Evangeline Mitchell was born in New Orleans, Louisiana, and raised in Houston, Texas. She graduated magna cum laude from Prairie View A&M University. She went on to earn her doctorate of jurisprudence from the University of Iowa College of Law. She studied international and comparative law abroad with the University of Iowa Bordeaux Summer Program and participated in the London Law Consortium Semester Study Abroad Program and in their British Legal Internship Program. She also spent a semester as a visiting student at the University of Houston Law Center. Additionally, she earned a master of education with a concentration in administration, planning, and social policy from Harvard University.
Mitchell is a licensed attorney, certified mediator, speaker/trainer, and strategic planning coach. She is a fellow of the Texas Bar Foundation, a two-time Houston Bar Association Equal Access Champion (for dedicated pro bono legal service), and a Harvard University alumna interviewer. She serves on the boards for nonprofit organizations, including the National Association of Black Female Entrepreneurs (an organization which encourages and supports black female entrepreneurship), the Manhood Achievement Network (an organization focused on providing positive role models and mentorship to black teens), and Civic Frame (an organization that uses media arts to incite discussion on important social issues). She is a member of several bar and business associations. She is also leading efforts to encourage national and global community service.
Mitchell’s original plan was to pursue her doctorate degree at Harvard and then dedicate her professional career to working in higher education administration, concentrating on international, diversity, and multicultural issues. However, she made the decision to indefinitely postpone her plan to continue her education in order to follow her heart and fulfill her personal commitment to never forget what it felt like to want to become a lawyer and not have guidance or mentorship.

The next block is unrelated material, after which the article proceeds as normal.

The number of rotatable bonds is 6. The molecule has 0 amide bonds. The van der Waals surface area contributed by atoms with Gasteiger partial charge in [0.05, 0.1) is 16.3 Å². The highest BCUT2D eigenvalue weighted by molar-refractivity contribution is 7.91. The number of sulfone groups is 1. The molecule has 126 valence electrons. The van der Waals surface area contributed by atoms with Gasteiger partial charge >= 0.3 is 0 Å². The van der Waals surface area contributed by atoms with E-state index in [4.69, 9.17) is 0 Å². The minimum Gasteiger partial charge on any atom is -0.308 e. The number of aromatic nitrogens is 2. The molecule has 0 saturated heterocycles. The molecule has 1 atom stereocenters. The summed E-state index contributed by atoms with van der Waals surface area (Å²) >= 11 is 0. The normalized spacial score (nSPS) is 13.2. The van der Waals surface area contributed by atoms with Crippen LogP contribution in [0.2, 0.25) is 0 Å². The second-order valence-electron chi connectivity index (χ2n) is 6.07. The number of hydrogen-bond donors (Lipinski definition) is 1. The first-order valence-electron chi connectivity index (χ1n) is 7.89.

As a first-generation college and law school graduate, she felt strongly about the need to do more outreach and provide practical assistance to those who fully have the potential but were disadvantaged because they were not from college-educated families or who didn’t know lawyers particularly African Americans. She wanted to help them to better understand and prepare for the very real challenges of pursuing a legal education and coping with the additional stresses of being black in predominantly white law school and legal environments.
She founded The National Black Pre-Law Conference and Law Fair, a comprehensive national information-sharing and networking conference that has impacted over 1,000 aspiring law students nationwide. In addition, she founded Black Pre-Law Magazine, the National Black Pre-Law Network, and the National HBCU Pre-Law Project.